Monthly Archives: December 2010

Age and happiness: The pattern isn’t as clear as you might think

December 26, 2010
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A couple people pointed me to this recent news article which discusses "why, beyond middle age, people get happier as they get older." Here's the story: When people start out on adult life, they are, on average, pretty cheerful. Things... ...

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Autocorrelation Matrix in R

December 25, 2010
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I have been simulating a lot of data lately  with various covariance (correlation) structures, and one that I have been using is the autocorrelation (or autoregressive) structure, where there is a “lag” between variables. The matrix is a v-dimension matrix of the form $$\begin{bmatrix} 1 & \rho & \rho^2 & \dots & \rho^{v-1}\\ \rho &

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Has the seed that gets software development out of the stone-age been sown?

December 25, 2010
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Has the seed that gets software development out of the stone-age been sown?

A big puzzle for archaeologists is why stone age culture lasted as long as it did (from approximately 2.5 millions years ago until the start of the copper age around 6.3 thousand years ago). Given the range of innovation rates seen in various cultures through-out human history a much shorter stone age is to be

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Rcpp 0.9.0 announcement

December 25, 2010
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The text below went out as a post to the r-packages list a few days ago, but I thought it would make sense to post it on the blog too. So with a little html markup... Summary Version 0.9.0 of the Rcpp package is now on CRAN and its mirrors. Thi...

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one-dimensional integrals

December 25, 2010
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one-dimensional integrals

The foundamental idea of numerical integration is to estimate the area of the region in the xy-plane bounded by the graph of function f(x). The integral was esimated by divide x to small intervals, then add all the small approximations to give a total approximation. Read More: 468 Words Totally

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Chromosome bias in R, my notebook

December 23, 2010
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Chromosome bias in R, my notebook

My goal is to develop a means of detecting chromosome bias from a human BAM file.Because I've been working with proprietary and novel plant genomes for the last three years, I haven't had the chance to use any of the awesome UCSC-based annotational features that have been introduced and refined in Bioconductor until now. I've returned to biomedical research...

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Did you feel that?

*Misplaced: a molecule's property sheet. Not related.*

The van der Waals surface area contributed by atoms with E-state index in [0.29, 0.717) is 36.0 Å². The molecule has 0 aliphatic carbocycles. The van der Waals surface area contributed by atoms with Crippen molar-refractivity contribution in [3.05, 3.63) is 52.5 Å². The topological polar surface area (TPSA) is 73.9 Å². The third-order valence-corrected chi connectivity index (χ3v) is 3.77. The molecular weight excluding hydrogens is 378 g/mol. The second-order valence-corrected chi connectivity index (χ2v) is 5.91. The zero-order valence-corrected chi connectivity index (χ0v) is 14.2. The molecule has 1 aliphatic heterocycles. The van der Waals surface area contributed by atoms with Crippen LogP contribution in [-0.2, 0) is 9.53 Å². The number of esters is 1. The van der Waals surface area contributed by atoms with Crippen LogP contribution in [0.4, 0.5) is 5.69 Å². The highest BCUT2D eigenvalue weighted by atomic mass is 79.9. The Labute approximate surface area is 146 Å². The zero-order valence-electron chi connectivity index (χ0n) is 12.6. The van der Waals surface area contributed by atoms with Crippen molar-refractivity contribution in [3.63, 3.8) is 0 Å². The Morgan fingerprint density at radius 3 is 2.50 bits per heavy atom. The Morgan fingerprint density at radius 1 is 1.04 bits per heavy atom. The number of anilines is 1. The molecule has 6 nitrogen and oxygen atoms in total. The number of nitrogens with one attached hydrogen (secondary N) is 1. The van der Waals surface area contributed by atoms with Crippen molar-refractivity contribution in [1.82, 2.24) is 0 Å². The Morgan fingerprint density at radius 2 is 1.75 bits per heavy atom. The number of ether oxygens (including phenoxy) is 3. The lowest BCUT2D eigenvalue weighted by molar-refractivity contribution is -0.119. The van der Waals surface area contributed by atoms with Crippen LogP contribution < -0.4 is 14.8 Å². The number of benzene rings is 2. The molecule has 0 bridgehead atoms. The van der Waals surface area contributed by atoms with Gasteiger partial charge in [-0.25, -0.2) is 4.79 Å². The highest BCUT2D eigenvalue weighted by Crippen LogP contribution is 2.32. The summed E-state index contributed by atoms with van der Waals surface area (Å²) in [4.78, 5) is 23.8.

December 23, 2010
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Did you feel that?

There was a small earthquake in northern England on Tuesday. Barry Rowlingson felt the quake (it rattled the photographs on his wall), but didn't know how big of a quake it was because he didn't know how close he was to the epicentre. The British Geological Survey hadn't yet announced the quake, but did give access to seismograph readings,...

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Citizen Data Journalism: Mexico Homicides

December 23, 2010
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Citizen Data Journalism: Mexico Homicides

I've recently praised some mainstream media outlets like the New York Times and New Scientist for leading the charge on data journalism. But you don't need to be a large organization to find news in data. With open data sources, and open-source data analysis tools, individuals can make newsworthy discoveries. Diego Valle-Jones has been investigating the impact of the...

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R function to convert degrees to radians

December 23, 2010
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R function to convert degrees to radians

I would have never imagined that I would have to go back to high school concepts and do strange trigonometric calculations. However, it happened to me that I needed to convert GPS coordinates of a large data set to radians. It’s a trivial task, if you know how to do it. The function takes as

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Project Euler — Problem 187

December 23, 2010
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http://projecteuler.net/index.php?section=problems&id=187 A composite is a number containing at least two prime factors. For example, 15 = 3 × 5; 9 = 3 × 3; 12 = 2 × 2 × 3. There are ten composites below thirty containing precisely two, not necessarily distinct, prime factors: 4, 6, 9, 10, 14, 15, 21, 22, 25, 26. Read...

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